Business competition is intense, and there’s an explosion of technology to help companies stay ahead. Making it all work depends on the ability of employees to cope and adapt to the changes. That’s a tall order for any company with a diverse age range of employees.

It helps to have a supportive vendor partner you can trust to give users quick answers to technology issues. For many small businesses without an information technology department or responsive vendor the business productivity can drag—too many of those days is never good for the bottom line.

What are the technology stress points?

Employee concerns include:

  • Almost daily software updates—some affecting the interface and impacting the user experience.
  • Popup reminders to update software that often interrupt work streams.
  • Malfunctions with marrying old with new technology.
  • Management expectations for increasing their work output.
  • Lack of training to keep up with the changes in systems, programs and methods.
  • Worry that technology will eliminate their job.
  • Fear tech changes will cause loss of work documents and research.
  • Human interaction being replaced by emails, voicemails, text messaging and video conferencing causing some employees to feel more stressed, alone and isolated.

Mobile devices—friend or foe? Both.

Cellphone value in the workplace is no longer a question—yet employers and employees know phones can kill productivity. A recent CareerBuilder survey shows that according to employers, the biggest technology related productivity problems are:

  • Cell phone/texting: 49%
  • Internet: 38%
  • Social media: 37%
  • Email: 29%

Another issue for both workers and management is use of mobile devices outside the office—but for different reasons. For management, mobile devices can create cyber security vulnerabilities. For employees, the virtual office-in-the-pocket means there’s no end-of-day to go home and get away from work. Now emails, phone calls, messages and documents can all be accessed and handled from remote locations at any time of day.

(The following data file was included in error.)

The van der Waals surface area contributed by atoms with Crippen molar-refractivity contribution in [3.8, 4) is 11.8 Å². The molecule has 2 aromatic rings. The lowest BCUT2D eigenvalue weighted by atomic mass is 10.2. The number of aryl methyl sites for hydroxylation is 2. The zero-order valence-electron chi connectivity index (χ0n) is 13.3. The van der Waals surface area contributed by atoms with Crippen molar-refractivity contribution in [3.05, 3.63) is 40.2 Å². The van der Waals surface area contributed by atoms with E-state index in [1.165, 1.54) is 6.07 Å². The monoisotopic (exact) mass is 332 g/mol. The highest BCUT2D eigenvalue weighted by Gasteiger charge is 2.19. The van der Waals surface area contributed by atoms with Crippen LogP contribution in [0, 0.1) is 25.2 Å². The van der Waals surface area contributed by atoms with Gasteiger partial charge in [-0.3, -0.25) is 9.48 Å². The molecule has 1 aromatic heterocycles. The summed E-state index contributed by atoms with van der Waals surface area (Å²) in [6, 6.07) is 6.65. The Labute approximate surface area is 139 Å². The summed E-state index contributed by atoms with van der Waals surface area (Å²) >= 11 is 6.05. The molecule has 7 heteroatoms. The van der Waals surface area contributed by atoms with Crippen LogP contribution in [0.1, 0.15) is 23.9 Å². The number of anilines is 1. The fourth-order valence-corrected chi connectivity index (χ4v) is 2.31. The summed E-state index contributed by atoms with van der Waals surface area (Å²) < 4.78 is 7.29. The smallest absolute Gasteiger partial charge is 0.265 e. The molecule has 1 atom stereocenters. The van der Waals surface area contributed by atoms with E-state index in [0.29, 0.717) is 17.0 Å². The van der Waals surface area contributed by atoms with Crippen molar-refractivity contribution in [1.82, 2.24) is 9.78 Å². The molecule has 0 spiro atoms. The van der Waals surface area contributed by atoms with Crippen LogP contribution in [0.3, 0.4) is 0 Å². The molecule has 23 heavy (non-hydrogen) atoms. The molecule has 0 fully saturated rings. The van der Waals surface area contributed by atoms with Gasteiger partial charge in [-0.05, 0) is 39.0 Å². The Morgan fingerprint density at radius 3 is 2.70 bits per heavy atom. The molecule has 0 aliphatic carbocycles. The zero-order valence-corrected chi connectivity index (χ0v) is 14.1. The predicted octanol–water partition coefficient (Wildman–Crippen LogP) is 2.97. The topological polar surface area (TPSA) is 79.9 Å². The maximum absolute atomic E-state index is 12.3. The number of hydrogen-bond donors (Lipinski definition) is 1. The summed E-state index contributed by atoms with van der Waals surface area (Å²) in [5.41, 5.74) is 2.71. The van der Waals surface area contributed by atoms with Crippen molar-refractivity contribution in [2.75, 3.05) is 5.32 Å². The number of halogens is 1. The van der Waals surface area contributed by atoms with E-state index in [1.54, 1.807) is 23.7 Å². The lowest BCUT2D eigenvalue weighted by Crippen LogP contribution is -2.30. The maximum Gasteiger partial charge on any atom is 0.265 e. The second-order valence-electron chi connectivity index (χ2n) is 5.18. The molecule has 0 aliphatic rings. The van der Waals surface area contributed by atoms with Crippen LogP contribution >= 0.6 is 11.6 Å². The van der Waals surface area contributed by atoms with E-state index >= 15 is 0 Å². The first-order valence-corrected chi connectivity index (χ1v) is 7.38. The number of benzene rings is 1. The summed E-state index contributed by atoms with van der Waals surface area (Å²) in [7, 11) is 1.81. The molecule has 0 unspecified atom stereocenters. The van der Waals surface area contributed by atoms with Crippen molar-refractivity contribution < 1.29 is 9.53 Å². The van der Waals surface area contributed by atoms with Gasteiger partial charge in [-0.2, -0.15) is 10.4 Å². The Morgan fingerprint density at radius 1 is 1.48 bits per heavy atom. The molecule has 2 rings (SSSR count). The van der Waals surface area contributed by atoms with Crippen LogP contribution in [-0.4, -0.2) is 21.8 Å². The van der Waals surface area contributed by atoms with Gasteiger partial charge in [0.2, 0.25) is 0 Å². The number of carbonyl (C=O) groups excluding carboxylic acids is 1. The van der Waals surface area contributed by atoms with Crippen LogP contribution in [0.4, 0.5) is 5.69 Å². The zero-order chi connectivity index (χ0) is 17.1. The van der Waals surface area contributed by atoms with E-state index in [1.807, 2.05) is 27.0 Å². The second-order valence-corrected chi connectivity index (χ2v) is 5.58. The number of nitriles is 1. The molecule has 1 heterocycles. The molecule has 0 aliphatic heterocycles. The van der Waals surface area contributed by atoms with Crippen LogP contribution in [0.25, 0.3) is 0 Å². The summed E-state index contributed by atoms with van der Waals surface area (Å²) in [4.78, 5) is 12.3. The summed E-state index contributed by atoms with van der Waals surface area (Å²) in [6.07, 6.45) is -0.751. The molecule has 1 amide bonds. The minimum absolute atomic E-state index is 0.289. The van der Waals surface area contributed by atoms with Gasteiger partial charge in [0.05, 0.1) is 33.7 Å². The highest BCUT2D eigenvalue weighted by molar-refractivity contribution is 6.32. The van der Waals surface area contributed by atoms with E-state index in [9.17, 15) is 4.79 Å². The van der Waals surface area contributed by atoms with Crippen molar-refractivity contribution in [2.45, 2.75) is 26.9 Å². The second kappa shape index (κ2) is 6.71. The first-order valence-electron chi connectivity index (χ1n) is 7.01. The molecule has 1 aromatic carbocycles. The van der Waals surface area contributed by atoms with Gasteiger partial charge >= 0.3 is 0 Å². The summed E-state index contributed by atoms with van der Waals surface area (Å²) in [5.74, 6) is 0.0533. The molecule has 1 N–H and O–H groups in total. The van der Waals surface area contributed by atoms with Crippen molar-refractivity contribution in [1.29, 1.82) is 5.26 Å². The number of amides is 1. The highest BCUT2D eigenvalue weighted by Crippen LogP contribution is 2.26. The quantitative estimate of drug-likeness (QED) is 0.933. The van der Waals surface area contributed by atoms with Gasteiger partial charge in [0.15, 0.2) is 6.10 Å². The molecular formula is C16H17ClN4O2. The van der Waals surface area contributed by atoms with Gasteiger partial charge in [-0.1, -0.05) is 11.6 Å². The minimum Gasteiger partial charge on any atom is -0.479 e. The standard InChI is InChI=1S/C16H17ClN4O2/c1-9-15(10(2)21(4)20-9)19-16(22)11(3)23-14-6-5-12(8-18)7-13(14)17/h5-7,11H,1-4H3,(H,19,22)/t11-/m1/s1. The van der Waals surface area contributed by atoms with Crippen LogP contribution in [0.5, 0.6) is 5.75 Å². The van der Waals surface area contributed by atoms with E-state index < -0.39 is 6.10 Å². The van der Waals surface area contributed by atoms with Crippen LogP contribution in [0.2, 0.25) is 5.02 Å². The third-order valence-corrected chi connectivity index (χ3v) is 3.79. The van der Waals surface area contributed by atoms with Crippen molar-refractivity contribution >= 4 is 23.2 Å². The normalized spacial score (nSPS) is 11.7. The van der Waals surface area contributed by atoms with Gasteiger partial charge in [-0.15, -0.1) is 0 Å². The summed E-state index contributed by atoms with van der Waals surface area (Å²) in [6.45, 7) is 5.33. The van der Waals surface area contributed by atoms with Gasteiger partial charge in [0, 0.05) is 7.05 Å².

Tips for bringing down employee tech related stress.

Most employees expect changes in technology. Younger employees, especially millennials, welcome it the most. Resistance is a normal reaction to change. Fear of the unknown causes many employees to worry about losing their jobs if they’re unable to make quick adjustments.

Business leaders can help avoid the stress by:

  1. Introducing changes gradually. Letting employees know about new software programs or a cloud service, for example, allows them to have feedback and share ideas.
  2. Giving employees resources to prepare ahead of time for new developments. Offering training classes and other instructional materials builds confidence and reduces apprehensions.
  3. Allowing staff to take part in implementing the changes. Taking an active role makes them facilitators rather than passive observers.
  4. Recognizing that most employees have weaknesses in certain technology skills. Good training helps put everyone closer to the same level of skills and knowledge, builds confidence and increases the ability to work as a team or independently without constantly needing help from other more tech savvy workers.
  5. Encouraging employees to handle IT related problems quickly, even if they seem small. Small can be big! For example, it’s common for a computer to suddenly start to run slower than usual. It may just need basic maintenance, or it could be infected with malware.

Well managed technology increases profit opportunities.

Change is inevitable. So is resistance. Plan for both! Embrace new technology as an opportunity for greater productivity, efficiency and growth. If you are looking at business consultants, make sure to pick a team player responsive to your employees and business needs.

Workers will appreciate the perks that come from a company that thrives and they’ll take pride in being participants in your success!